9b:8b:69:ff:07:cd:21:60:e5:ce:a6:23:58:59:d0:
                    a9:d0:f2:a2:5d:10:f0:15:c7:de:f3:7e:87:ce:22:
                    20:88:71:1a:98:4a:a4:b1:e8:63:ed:55:e7:4f:ab:
                    39:a1:f7:e8:26:2b:37:a1:ed:1e:de:2f:d1:36:fc:
                    66:cb:ad:3d:cf:80:46:e8:b8:ca:e1:a5:4d:69:9c:
                    54:ce:d5:60:83:d4:72:5c:05:8b:9b:65:07:6f:b3:
                    f1:21:be:8a:6a:c7:57:fa:ce:a7:79:b6:87:50:54:
                    fe:f2:4f:8b:8f:ea:40:1e:41:e8:1d:23:86:f3:90:
                    49:ba:ee:ff:4d:35:04:2b:5c:a6:9c:be:a6:17:e4:
                    84:69
                Exponent: 65537 (0x10001)
        X509v3 extensions:
            X509v3 Subject Key Identifier: 
                4E:FC:FB:DE:8B:D2:75:CF:ED:BF:9A:26:C4:C6:8B:42:75:2A:DF:2A
    Signature Algorithm: sha256WithRSAEncryption
         9d:b4:a2:9b:f3:5b:55:44:cc:1a:14:e2:d7:56:5b:f7:e9:46:
         01:9a:d6:fa:ba:a1:a2:18:81:40:63:60:e2:ad:13:cc:9c:32:
         8c:29:49:63:60:fd:61:ac:74:cb:b3:c7:e7:37:af:8f:78:16:
         28:99:23:2e:a7:81:fe:54:a3:83:dc:3d:98:52:89:60:7a:7a:
         bb:86:4a:3f:fb:0f:0f:8d:6d:17:f3:04:be:bc:73:fc:61:16:
         75:db:57:2a:4c:79:cc:82:91:72:18:87:85:1c:21:ea:1b:fd:
         9d:a5:2f:09:60:21:78:b5:a8:54:08:fd:58:69:c8:89:0d:5a:
         6b:76:21:bd:3f:78:70:60:16:e6:4e:83:85:4f:9b:08:ea:5c:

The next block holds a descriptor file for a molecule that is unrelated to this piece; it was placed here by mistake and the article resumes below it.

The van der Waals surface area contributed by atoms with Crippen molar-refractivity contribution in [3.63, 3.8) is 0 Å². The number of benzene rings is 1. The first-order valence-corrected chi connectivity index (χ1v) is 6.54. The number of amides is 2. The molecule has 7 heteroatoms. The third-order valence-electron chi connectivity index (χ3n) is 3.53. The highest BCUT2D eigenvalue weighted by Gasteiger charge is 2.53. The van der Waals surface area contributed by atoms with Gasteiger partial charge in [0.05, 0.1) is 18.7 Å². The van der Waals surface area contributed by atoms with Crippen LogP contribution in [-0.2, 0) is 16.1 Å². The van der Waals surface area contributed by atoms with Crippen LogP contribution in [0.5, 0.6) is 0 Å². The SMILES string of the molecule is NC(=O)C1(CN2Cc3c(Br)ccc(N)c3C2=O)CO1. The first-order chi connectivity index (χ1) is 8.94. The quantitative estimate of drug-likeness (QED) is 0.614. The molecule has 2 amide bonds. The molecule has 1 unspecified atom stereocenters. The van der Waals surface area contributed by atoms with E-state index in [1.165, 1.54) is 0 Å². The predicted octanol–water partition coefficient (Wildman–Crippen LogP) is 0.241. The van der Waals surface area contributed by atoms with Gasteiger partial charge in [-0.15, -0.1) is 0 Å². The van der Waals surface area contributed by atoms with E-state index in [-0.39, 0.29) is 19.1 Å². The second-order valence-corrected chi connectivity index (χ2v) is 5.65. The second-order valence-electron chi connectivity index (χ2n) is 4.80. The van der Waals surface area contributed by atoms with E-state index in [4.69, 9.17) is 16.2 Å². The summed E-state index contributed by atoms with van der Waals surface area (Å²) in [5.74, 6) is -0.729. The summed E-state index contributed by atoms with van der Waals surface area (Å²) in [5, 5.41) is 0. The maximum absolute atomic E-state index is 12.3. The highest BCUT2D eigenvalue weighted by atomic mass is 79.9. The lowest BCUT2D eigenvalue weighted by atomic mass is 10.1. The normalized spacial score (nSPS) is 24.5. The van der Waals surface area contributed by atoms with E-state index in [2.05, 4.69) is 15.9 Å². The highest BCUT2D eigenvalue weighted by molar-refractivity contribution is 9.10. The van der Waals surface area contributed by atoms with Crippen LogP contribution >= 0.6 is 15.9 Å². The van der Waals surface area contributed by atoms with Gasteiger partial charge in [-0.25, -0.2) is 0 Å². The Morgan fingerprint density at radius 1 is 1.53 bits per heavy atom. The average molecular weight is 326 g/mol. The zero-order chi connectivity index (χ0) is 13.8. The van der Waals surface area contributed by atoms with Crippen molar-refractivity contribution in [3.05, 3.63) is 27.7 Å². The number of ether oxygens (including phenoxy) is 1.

33:46:a6:bc:18:bb:08:d8:79:95:b6:89:cd:76:83:c0:42:77:
         52:17:3d:ff:bf:a2:45:ba:88:a1:a5:42:d7:cc:59:b8:92:1f:
         9f:2d:8d:97:78:06:3e:1c:d3:c8:09:2c:9b:b7:e2:33:f8:92:
         84:28:02:18:a6:39:1a:0d:4a:d8:aa:3c:18:04:bb:47:b0:4c:
         bc:25:0d:c1:aa:28:ea:42:9a:a5:e8:fc:f3:1e:86:6a:7f:7a:
         63:f9:9d:6c:65:7b:d7:e7:6f:72:f9:04:38:62:f9:19:71:0c:
         ff:3c:11:7e

We would like to get those fingerprints and if the certificate is self-signed. Can that be done with webpki? For the info I think it would be a DER certificate.

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briansmith commented Oct 19, 2016

Yes, that is PKCS#7. I am surprised that Android apps are using that format. Anyway, currently there is no support for CMS parsing in webpki. Obviously, a big part of that is actually the X.509 certificate, so the amount of parsing to unwrap it is probably not much.

@Razican Razican modified the milestones: SUPER 0.3.0, SUPER 0.2.0 Oct 20, 2016

@Razican Razican removed the Hacktoberfest label Oct 31, 2016

@Razican Razican removed this from the SUPER 0.3.0 milestone Nov 2, 2016

@Razican Razican added novemb.rs and removed novemb.rs labels Nov 17, 2016

@Razican Razican added this to the SUPER 0.5.0 milestone Apr 2, 2017

@Razican Razican modified the milestones: SUPER 0.5.0, SUPER 0.6.0 May 10, 2018